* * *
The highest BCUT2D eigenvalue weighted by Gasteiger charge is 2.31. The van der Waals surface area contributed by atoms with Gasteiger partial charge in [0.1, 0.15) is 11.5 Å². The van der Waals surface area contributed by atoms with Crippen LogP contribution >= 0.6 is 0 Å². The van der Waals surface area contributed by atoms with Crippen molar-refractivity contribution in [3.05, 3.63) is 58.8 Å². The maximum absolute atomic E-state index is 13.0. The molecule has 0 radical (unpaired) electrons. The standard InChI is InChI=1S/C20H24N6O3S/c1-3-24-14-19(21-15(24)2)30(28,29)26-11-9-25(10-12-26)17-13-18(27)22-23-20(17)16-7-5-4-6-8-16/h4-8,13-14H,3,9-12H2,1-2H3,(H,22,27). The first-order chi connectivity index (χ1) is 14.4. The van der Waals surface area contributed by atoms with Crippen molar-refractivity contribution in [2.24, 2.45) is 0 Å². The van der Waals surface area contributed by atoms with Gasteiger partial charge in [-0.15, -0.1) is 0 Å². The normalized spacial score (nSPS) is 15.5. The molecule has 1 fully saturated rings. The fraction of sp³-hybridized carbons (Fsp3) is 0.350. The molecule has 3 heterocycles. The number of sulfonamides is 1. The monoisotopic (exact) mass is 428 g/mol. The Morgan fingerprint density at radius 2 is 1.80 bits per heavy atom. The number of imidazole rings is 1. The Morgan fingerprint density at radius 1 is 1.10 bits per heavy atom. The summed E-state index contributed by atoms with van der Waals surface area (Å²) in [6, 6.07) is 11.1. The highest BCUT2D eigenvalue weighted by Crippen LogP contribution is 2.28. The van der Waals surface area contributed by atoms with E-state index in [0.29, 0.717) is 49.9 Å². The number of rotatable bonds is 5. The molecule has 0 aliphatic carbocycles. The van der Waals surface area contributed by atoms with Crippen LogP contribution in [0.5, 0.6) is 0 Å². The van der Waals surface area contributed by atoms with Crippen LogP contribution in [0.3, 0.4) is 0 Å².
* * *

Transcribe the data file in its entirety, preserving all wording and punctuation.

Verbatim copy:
The highest BCUT2D eigenvalue weighted by Gasteiger charge is 2.31. The van der Waals surface area contributed by atoms with Gasteiger partial charge in [0.1, 0.15) is 11.5 Å². The van der Waals surface area contributed by atoms with Crippen LogP contribution >= 0.6 is 0 Å². The van der Waals surface area contributed by atoms with Crippen molar-refractivity contribution in [3.05, 3.63) is 58.8 Å². The maximum absolute atomic E-state index is 13.0. The molecule has 0 radical (unpaired) electrons. The standard InChI is InChI=1S/C20H24N6O3S/c1-3-24-14-19(21-15(24)2)30(28,29)26-11-9-25(10-12-26)17-13-18(27)22-23-20(17)16-7-5-4-6-8-16/h4-8,13-14H,3,9-12H2,1-2H3,(H,22,27). The first-order chi connectivity index (χ1) is 14.4. The van der Waals surface area contributed by atoms with Crippen molar-refractivity contribution in [2.24, 2.45) is 0 Å². The van der Waals surface area contributed by atoms with Gasteiger partial charge in [-0.15, -0.1) is 0 Å². The normalized spacial score (nSPS) is 15.5. The molecule has 1 fully saturated rings. The fraction of sp³-hybridized carbons (Fsp3) is 0.350. The molecule has 3 heterocycles. The number of sulfonamides is 1. The monoisotopic (exact) mass is 428 g/mol. The Morgan fingerprint density at radius 2 is 1.80 bits per heavy atom. The number of imidazole rings is 1. The Morgan fingerprint density at radius 1 is 1.10 bits per heavy atom. The summed E-state index contributed by atoms with van der Waals surface area (Å²) in [6, 6.07) is 11.1. The highest BCUT2D eigenvalue weighted by Crippen LogP contribution is 2.28. The van der Waals surface area contributed by atoms with E-state index in [0.29, 0.717) is 49.9 Å². The number of rotatable bonds is 5. The molecule has 0 aliphatic carbocycles. The van der Waals surface area contributed by atoms with Crippen LogP contribution in [0.5, 0.6) is 0 Å². The van der Waals surface area contributed by atoms with Crippen LogP contribution in [0.3, 0.4) is 0 Å².